Adrenodoxin reductase

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Adrenodoxin reductase
Identifiers
EC number 1.18.1.6
Databases
IntEnz IntEnz view
BRENDA BRENDA entry
ExPASy NiceZyme view
KEGG KEGG entry
MetaCyc metabolic pathway
PRIAM profile
PDB structures RCSB PDB PDBe PDBsum
FDXR
Identifiers
Aliases FDXR, ADXR, Adrenodoxin reductase, ferredoxin reductase, ANOA
External IDs MGI: 104724 HomoloGene: 3033 GeneCards: FDXR
Gene location (Human)
Chromosome 17 (human)
Chr. Chromosome 17 (human)[1]
Chromosome 17 (human)
Genomic location for FDXR
Genomic location for FDXR
Band 17q25.1 Start 74,862,497 bp[1]
End 74,873,031 bp[1]
RNA expression pattern
PBB GE FDXR 207813 s at fs.png
More reference expression data
Orthologs
Species Human Mouse
Entrez
Ensembl
UniProt
RefSeq (mRNA)

NM_007997

RefSeq (protein)

NP_032023

Location (UCSC) Chr 17: 74.86 – 74.87 Mb Chr 11: 115.27 – 115.28 Mb
PubMed search [3] [4]
Wikidata
View/Edit Human View/Edit Mouse

Adrenodoxin reductase (Enzyme Nomenclature name: adrenodoxin-NADP+ reductase, EC 1.18.1.6), was first isolated from bovine adrenal cortex where it functions as the first enzyme in the mitochondrial P450 systems that catalyze essential steps in steroid hormone biosynthesis.[5] [6] Examination of complete genome sequences revealed that adrenodoxin reductase gene is present in most metazoans and prokaryotes.[7]

The name of the enzyme was coined based on its function to reduce a [2Fe-2S] (2 iron, 2 sulfur) electron-transfer protein that was named adrenodoxin. Later, in some studies, the enzyme was also referred to as a "ferredoxin reductase" assuming a homology to plant ferredoxin reductase. In the human gene nomenclature, the standard name is ferredoxin reductase and the symbol is FDXR, with ADXR specified as a synonym.

The assignment of the name "ferredoxin reductase" has been criticized as a misnomer because determination of the structure of adrenodoxin reductase revealed that it is completely different from that of plant ferredoxin reductase and there is no homology between these two enzymes.[8][9][10]

Function[edit]

Adrenodoxin reductase is a flavoprotein as it carries a FAD type coenzyme. The enzyme functions as the first electron transfer protein of mitochondrial P450 systems such as P450scc.[6] The FAD coenzyme receives two electrons from NADPH and transfers them one at a time to the electron transfer protein adrenodoxin.[11] Adrenodoxin functions as a mobile shuttle that transfers electrons between ADXR and mitochondrial P450s.[12]

It catalyzes the following reaction:

NADPH + 2 oxidized adrenodoxin —→ 2 reduced adrenodoxin + NADP+ + H+

Gene structure[edit]

The cDNA for adrenodoxin reductase was first cloned in 1987.[13] In both bovine and human genomes there is only a single copy of the gene.[13][14]

Sites of expression[edit]

ADXR gene is expressed in all tissues that have mitochondrial P450s. The highest levels of the enzyme are found in the adrenal cortex, granulosa cells of the ovary and leydig cells of the testis that specialize in steroid hormone synthesis.[6][15] Immmunofluorescent staining shows that enzyme is localized in mitochondria.[16] The enzyme is also expressed in the liver, the kidney and the placenta.

Enzyme structure[edit]

Adrenodoxin reductase has two domains that bind NADPH and FAD separately.[7] The FAD and NADP binding sites of the enzyme were predicted by sequence analysis of the enzyme. [17]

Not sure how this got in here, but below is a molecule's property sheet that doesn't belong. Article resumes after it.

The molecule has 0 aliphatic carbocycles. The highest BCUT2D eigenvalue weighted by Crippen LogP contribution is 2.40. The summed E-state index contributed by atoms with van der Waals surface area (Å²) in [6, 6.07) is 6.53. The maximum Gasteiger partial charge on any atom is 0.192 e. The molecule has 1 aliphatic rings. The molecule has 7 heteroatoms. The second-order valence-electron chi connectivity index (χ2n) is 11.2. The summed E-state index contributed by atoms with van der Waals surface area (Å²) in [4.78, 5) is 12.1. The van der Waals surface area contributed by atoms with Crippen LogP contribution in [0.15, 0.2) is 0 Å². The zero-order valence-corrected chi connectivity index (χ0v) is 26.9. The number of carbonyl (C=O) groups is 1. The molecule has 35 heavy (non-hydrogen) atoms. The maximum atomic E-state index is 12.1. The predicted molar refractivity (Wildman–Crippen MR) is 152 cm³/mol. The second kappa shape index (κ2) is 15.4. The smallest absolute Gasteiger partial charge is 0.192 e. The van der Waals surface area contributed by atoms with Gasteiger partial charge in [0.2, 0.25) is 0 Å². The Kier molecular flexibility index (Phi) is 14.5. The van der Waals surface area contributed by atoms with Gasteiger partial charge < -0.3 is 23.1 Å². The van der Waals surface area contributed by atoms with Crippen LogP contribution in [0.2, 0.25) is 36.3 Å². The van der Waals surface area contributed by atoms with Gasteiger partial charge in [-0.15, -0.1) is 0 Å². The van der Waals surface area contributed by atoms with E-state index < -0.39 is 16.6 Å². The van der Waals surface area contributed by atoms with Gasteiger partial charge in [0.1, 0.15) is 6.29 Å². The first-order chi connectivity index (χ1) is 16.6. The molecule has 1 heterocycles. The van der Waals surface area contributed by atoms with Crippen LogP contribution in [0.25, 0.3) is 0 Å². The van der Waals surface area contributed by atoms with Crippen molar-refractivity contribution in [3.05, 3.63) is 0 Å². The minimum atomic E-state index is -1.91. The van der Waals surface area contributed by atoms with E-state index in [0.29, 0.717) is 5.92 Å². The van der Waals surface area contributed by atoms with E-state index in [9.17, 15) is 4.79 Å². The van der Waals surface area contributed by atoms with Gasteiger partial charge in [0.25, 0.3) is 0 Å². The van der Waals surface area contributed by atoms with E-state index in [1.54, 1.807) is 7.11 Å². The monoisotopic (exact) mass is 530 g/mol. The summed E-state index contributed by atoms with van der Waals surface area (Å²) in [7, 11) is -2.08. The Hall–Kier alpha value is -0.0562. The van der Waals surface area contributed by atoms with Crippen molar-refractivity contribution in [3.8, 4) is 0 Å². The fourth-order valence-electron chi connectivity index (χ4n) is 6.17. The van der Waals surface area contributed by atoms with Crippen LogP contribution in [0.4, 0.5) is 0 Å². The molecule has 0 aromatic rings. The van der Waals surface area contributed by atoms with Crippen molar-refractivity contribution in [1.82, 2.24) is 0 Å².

While the FAD-binding site has a consensus sequence (Gly-x-Gly-x-x-Gly) that is similar to other Rossmann folds in FAD and NAD binding sites,[18] the NADPH binding site consensus sequence differs from the FAD-binding site by the substitution of an alanine instead of the last Gly (Gly-x-Gly-x-x-Ala).[17][7] The location of these FAD and NADP binding sites were confirmed by the crystal structure of the enzyme.[10]

References[edit]

  1. ^ a b c GRCh38: Ensembl release 89: ENSG00000161513 - Ensembl, May 2017
  2. ^ a b c GRCm38: Ensembl release 89: ENSMUSG00000018861 - Ensembl, May 2017
  3. ^ "Human PubMed Reference:". 
  4. ^ "Mouse PubMed Reference:". 
  5. ^ Omura, T.; Sanders, E.; Estabrook, R.W.; Cooper, D.Y.; Rosenthal, O. (December 1966). "Isolation from adrenal cortex of a nonheme iron protein and a flavoprotein functional as a reduced triphosphopyridine nucleotide-cytochrome P-450 reductase". Archives of Biochemistry and Biophysics. 117 (3): 660–673. doi:10.1016/0003-9861(66)90108-1. 
  6. ^ a b c Hanukoglu I (Dec 1992). "Steroidogenic enzymes: structure, function, and role in regulation of steroid hormone biosynthesis". The Journal of Steroid Biochemistry and Molecular Biology. 43 (8): 779–804. doi:10.1016/0960-0760(92)90307-5. PMID 22217824. 
  7. ^ a b c Hanukoglu I (2017). "Conservation of the Enzyme-Coenzyme Interfaces in FAD and NADP Binding Adrenodoxin Reductase-A Ubiquitous Enzyme". Journal of Molecular Evolution. 85 (5): 205–218. doi:10.1007/s00239-017-9821-9. PMID 29177972. 
  8. ^ Hanukoglu I (1996). "Electron transfer proteins of cytochrome P450 systems" (PDF). Adv. Mol. Cell Biol. 14: 29–55. doi:10.1016/S1569-2558(08)60339-2. 
  9. ^ Ziegler GA, Vonrhein C, Hanukoglu I, Schulz GE (Jun 1999). "The structure of adrenodoxin reductase of mitochondrial P450 systems: electron transfer for steroid biosynthesis". Journal of Molecular Biology. 289 (4): 981–90. doi:10.1006/jmbi.1999.2807. PMID 10369776. 
  10. ^ a b Ziegler GA, Schulz GE (2000). "Crystal structures of adrenodoxin reductase in complex with NADP+ and NADPH suggesting a mechanism for the electron transfer of an enzyme family". Biochemistry. 39 (36): 10986–95. doi:10.1021/bi000079k. PMID 10998235. 
  11. ^ Lambeth JD, Kamin H (Jul 1976). "Adrenodoxin reductase. Properties of the complexes of reduced enzyme with NADP+ and NADPH". The Journal of Biological Chemistry. 251 (14): 4299–306. PMID 6475. 
  12. ^ Hanukoglu I, Jefcoate CR (Apr 1980). "Mitochondrial cytochrome P-450scc. Mechanism of electron transport by adrenodoxin" (PDF). The Journal of Biological Chemistry. 255 (7): 3057–61. PMID 6766943. 
  13. ^ a b Hanukoglu I, Gutfinger T, Haniu M, Shively JE (Dec 1987). "Isolation of a cDNA for adrenodoxin reductase (ferredoxin-NADP+ reductase). Implications for mitochondrial cytochrome P-450 systems". European Journal of Biochemistry. 169 (3): 449–455. doi:10.1111/j.1432-1033.1987.tb13632.x. PMID 3691502.